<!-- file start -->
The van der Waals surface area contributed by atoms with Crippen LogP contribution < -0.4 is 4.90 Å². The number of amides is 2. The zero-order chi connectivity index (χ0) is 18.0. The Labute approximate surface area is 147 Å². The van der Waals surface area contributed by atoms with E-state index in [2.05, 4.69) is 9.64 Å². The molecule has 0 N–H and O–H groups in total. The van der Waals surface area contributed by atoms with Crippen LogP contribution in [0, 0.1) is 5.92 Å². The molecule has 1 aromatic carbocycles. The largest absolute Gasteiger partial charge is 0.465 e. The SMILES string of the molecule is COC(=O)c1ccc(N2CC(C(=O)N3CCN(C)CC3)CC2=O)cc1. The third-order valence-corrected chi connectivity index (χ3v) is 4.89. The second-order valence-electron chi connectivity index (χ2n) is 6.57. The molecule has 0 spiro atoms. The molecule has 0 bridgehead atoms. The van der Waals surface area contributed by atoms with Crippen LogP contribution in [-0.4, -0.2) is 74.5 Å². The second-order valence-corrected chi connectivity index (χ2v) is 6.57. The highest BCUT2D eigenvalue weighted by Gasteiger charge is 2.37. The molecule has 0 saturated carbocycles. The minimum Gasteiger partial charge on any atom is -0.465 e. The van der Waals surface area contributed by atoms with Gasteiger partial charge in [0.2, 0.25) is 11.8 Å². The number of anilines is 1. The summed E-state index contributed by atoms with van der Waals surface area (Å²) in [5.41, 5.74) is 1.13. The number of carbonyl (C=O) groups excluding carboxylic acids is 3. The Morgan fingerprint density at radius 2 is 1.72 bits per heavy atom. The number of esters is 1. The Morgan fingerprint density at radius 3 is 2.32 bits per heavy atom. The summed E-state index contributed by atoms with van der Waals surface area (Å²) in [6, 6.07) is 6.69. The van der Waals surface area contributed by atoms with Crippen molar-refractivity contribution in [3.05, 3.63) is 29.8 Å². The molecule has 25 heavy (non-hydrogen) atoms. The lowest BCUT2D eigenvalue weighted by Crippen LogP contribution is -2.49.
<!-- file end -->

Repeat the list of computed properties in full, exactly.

The van der Waals surface area contributed by atoms with Crippen LogP contribution < -0.4 is 4.90 Å². The number of amides is 2. The zero-order chi connectivity index (χ0) is 18.0. The Labute approximate surface area is 147 Å². The van der Waals surface area contributed by atoms with E-state index in [2.05, 4.69) is 9.64 Å². The molecule has 0 N–H and O–H groups in total. The van der Waals surface area contributed by atoms with Crippen LogP contribution in [0, 0.1) is 5.92 Å². The molecule has 1 aromatic carbocycles. The largest absolute Gasteiger partial charge is 0.465 e. The SMILES string of the molecule is COC(=O)c1ccc(N2CC(C(=O)N3CCN(C)CC3)CC2=O)cc1. The third-order valence-corrected chi connectivity index (χ3v) is 4.89. The second-order valence-electron chi connectivity index (χ2n) is 6.57. The molecule has 0 spiro atoms. The molecule has 0 bridgehead atoms. The van der Waals surface area contributed by atoms with Crippen LogP contribution in [-0.4, -0.2) is 74.5 Å². The second-order valence-corrected chi connectivity index (χ2v) is 6.57. The highest BCUT2D eigenvalue weighted by Gasteiger charge is 2.37. The molecule has 0 saturated carbocycles. The minimum Gasteiger partial charge on any atom is -0.465 e. The van der Waals surface area contributed by atoms with Gasteiger partial charge in [0.2, 0.25) is 11.8 Å². The number of anilines is 1. The summed E-state index contributed by atoms with van der Waals surface area (Å²) in [5.41, 5.74) is 1.13. The number of carbonyl (C=O) groups excluding carboxylic acids is 3. The Morgan fingerprint density at radius 2 is 1.72 bits per heavy atom. The number of esters is 1. The Morgan fingerprint density at radius 3 is 2.32 bits per heavy atom. The summed E-state index contributed by atoms with van der Waals surface area (Å²) in [6, 6.07) is 6.69. The van der Waals surface area contributed by atoms with Crippen molar-refractivity contribution in [3.05, 3.63) is 29.8 Å². The molecule has 25 heavy (non-hydrogen) atoms. The lowest BCUT2D eigenvalue weighted by Crippen LogP contribution is -2.49.